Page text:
Then it happed that Sir Kay, hurtling to the rescue, stopped short in his stride, catching sight suddenly, through apple-boughs, of a gleam of scarlet afar off; while the confused tramp of many horses, mingled with talk and laughter, was borne to our ears. “What is it?” inquired Tristram, sitting up and shaking out her curls; while Lancelot forsook the clanging lists and trotted nimbly to the hedge.
I stood spell-bound for a moment longer, and then, with a cry of “Soldiers!” I was off to the hedge, Charlotte picking herself up and scurrying after. Down the road they came, two and two, at an easy walk; scarlet flamed in the eye, bits jingled and saddles squeaked delightfully; while the men, in a halo of dust, smoked their short clays like the heroes they were.
In a swirl of intoxicating glory the troop clinked and clattered by, while we shouted and waved, jumping up and down, and the big jolly horsemen acknowledged the salute with easy condescension. The moment they were past we were through the hedge and after them. Soldiers were not the common stuff of everyday life. The Golden Age PDF Book
There had been nothing like this since the winter before last, when on a certain afternoon—bare of leaf and monochrome in its hue of sodden fallow and frost-nipt copse— suddenly the hounds had burst through the fence with their mellow cry, and all the paddock was for the minute reverberant of thudding hoof and dotted with glancing red. But this was better.
Since it could only mean that blows and bloodshed were in the air. “Is there going to be a battle?” panted Harold, hardly able to keep up for excitement. “Of course there is,” I replied. “We’re just in time. Come on!” Perhaps I ought to have known better; and yet—— The pigs and poultry, with whom we chiefly consorted, could instruct us little concerning the peace that in these latter days lapped this sea-girt realm.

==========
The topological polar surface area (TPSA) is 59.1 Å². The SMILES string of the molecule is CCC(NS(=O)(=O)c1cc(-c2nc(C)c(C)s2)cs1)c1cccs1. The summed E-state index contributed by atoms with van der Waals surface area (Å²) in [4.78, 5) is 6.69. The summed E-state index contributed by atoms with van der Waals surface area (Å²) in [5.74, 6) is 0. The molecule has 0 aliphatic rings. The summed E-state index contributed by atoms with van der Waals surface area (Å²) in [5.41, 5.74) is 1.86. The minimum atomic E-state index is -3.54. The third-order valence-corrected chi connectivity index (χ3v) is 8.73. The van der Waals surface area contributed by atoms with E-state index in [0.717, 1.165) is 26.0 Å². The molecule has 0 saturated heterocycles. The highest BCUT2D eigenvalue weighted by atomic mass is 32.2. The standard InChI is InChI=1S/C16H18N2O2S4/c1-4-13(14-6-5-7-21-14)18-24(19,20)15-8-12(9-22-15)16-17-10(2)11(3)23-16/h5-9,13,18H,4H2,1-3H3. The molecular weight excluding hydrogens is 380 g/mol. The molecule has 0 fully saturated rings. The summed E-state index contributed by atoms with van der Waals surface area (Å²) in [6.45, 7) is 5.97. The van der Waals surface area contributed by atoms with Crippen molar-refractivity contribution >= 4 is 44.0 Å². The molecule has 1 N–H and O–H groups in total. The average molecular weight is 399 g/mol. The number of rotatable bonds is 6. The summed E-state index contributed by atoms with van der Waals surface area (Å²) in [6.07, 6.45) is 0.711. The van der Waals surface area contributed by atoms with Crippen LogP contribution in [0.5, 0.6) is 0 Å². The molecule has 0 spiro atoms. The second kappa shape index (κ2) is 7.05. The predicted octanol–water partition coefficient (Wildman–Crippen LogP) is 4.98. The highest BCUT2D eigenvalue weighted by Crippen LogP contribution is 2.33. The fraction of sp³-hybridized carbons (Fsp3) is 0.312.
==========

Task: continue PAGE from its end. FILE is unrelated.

In the schoolroom we were just now dallying with the Wars of the Roses; and did not legends of the country-side inform us how Cavaliers had once galloped up and down these very lanes from their quarters in the village? Here, now, were soldiers unmistakable; and if their business was not fighting, what was it? The Golden Age PDF Book
Sniffing the joy of battle, we followed hard on their tracks. “Won’t Edward be sorry,” puffed Harold, “that he’s begun that beastly Latin?” It did, indeed, seem hard. Edward, the most martial spirit of us all, was drearily conjugating AMO (of all verbs) between four walls; while Selina, who ever thrilled ecstatic to a red coat, was struggling with the uncouth German tongue. “Age,” I reflected, “carries its penalties.”
After lunch I walked on the terrace with the Princess and my friend the Man, and was very proud. And I told him what I was going to be, and he told me what he was going to be; and then I remarked, “I suppose you two are going to get married?” He only laughed, after the Fairy fashion.
“Because if you aren’t,” I added, “you really ought to”: meaning only that a man who discovered a Princess, living in the right sort of Palace like this, and didn’t marry her there and then, was false to all recognised tradition. They laughed again, and my friend suggested I should go down to the pond and look at the gold-fish, while they went for a stroll. The Golden Age PDF Book Download
I was sleepy, and assented; but before they left me, the grown-up man put two half-crowns in my hand, for the purpose, he explained, of treating the other water-babies. I was so touched by this crowning mark of friendship that I nearly cried; and thought much more of his generosity than of the fact that the Princess; ere she moved away, stooped down and kissed me.
I watched them disappear down the path—how naturally arms seem to go round waists in Fairyland!—and then, my cheek on the cool marble, lulled by the trickle of water, I slipped into dreamland out of real and magic world alike. When I woke, the sun had gone in, a chill wind set all the leaves a-whispering, and the peacock on the lawn was harshly calling up the rain.
A wild unreasoning panic possessed me, and I sped out of the garden like a guilty thing, wriggled through the rabbit-run, and threaded my doubtful way homewards, hounded by nameless terrors. The half-crowns happily remained solid and real to the touch; but could I hope to bear such treasure safely through the brigand-haunted wood? The Golden Age PDF Book Download